Playing outside isn’t just about getting fresh air and benefiting from physical activity. When kids play outside, they improve the growth and development of the brain, body and intellect. Importantly, playing outdoors has a positive impact on a child’s mental well-being, learning and development.
Playing outside is fun, exciting and important to children in lots of ways. Here’s why kids should be encouraged to play outdoors.
Learning to assess and take risks
Kids who have access to nature are better learners and more in-tune with growth mindset. An increasing number of schools across the UK are embracing the work of Carol Dweck to develop thinking skills and self-awareness. Growth mindset is based on the belief that intelligence can be learned.
The outdoors encourages growth mindset and offers children an opportunity to try something that is just out of reach. Climbing that tree, reaching the next stepping stone to cross a stream, going higher on the swing and so on, can all help children to engage with and assess risks.
Outdoor learning equips children with wisdom they will need to face challenges, difficulties and mistakes they will encounter in later life. Being able to assess and take risks is an essential skill in life.
Break the cycle of excessive screen time
Children who spend more than seven hours a day on screens have been shown to experience premature thinning of the brain cortex. This is the result of a new and ongoing study on adolescent brain cognitive development in the US funded by the National Institutes of Health (NIH).
The study is following 11,000 children over the course of a decade and the first brain scans have concluded extensive screen-time does have a physiological effect on the body. In addition, it was found that children who spend more than 2 hours a day on screens (including smartphones, video games and tablets) achieved lower scores on tests focused on language and thinking skills.
There are many beneficial reasons children need to play outside more, but perhaps the most pressing one is to break the cycle of screen time that is all to common amongst younger generations. Excessive screen-time is linked to the rise in obesity, attention deficit disorder and depression.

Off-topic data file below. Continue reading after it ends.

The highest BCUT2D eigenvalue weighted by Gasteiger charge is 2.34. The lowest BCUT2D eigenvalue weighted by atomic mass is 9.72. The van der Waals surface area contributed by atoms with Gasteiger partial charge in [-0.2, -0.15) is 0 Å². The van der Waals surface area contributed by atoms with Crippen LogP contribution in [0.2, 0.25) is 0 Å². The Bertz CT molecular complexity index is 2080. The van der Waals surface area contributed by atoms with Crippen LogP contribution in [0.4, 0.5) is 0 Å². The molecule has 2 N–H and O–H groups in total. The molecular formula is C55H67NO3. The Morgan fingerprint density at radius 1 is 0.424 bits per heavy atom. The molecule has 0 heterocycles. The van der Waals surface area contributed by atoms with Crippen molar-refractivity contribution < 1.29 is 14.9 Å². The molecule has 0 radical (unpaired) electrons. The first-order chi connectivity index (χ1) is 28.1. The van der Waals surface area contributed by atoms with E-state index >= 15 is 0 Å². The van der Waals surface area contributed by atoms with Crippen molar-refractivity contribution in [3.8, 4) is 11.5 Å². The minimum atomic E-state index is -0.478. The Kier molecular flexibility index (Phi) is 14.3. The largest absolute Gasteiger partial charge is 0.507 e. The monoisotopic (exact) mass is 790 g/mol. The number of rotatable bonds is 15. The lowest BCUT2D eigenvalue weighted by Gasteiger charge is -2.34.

Improve physical health
Most kids growing up in the 1950s and 1960s weren’t obese. But many more are now. Why? Kids are spending way too much time sitting down indoors looking at screens. Replacing sugars with sweeteners (also controversial), and reducing the size of pizzas and burgers isn’t the answer. Running around more freely outside is.
Numerous studies show that with outdoor play children burn more calories. Playing outside helps to prevent obesity, and strengthens bones and muscles. Playing outdoors makes physically healthier children.
Deal with nature deficit
According to environmental charity, Friends of the Earth, many of us exist in a nature deficit and are forgetting how important nature is in our busy lives.
Children have a natural affinity with nature and regular contact with nature boosts their development. It is our responsibility as parents to ensure our children keep connected to nature. We must rely on them to preserve the future environment and not destroy it. Children who are aware of the environment are more likely to care for it.
Richard Louv has written extensively on the subject of nature deficit, linking it to some of today’s most disturbing childhood trends. Louv argues that the alienation of children from nature is damaging our kids’ physical, emotional and spiritual growth.
Develop social skills
Outdoor play (as opposed to screen time) offers children much more opportunity to collaborate and develop social skills. Playing outside stimulates the imagination and requires children to communicate with each other. It gives kids the chance to practice taking turns, help each other, agree rules, negotiate and work and communicate together. It also helps children to become more independent.
Provides a sensory experience
There is so much for a child to see and experience outside. Nature is a stimulating and multi-sensory environment. As well as the obvious physical benefits of children running, skipping and hopping outside, there is so much for kids to explore in nature.
Playing in nature encourages curiosity which is fundamental to learning. Sensory play, both in the classroom and outside, has huge benefits to a child’s development, including language development, cognitive growth, motor skills, problem solving skills and social interaction. Nature provides a very different kind of stimulation – hearing, seeing, smelling and touching the natural world increases the richness of a child’s experience.
Most of all playing outdoors is fun for the whole family.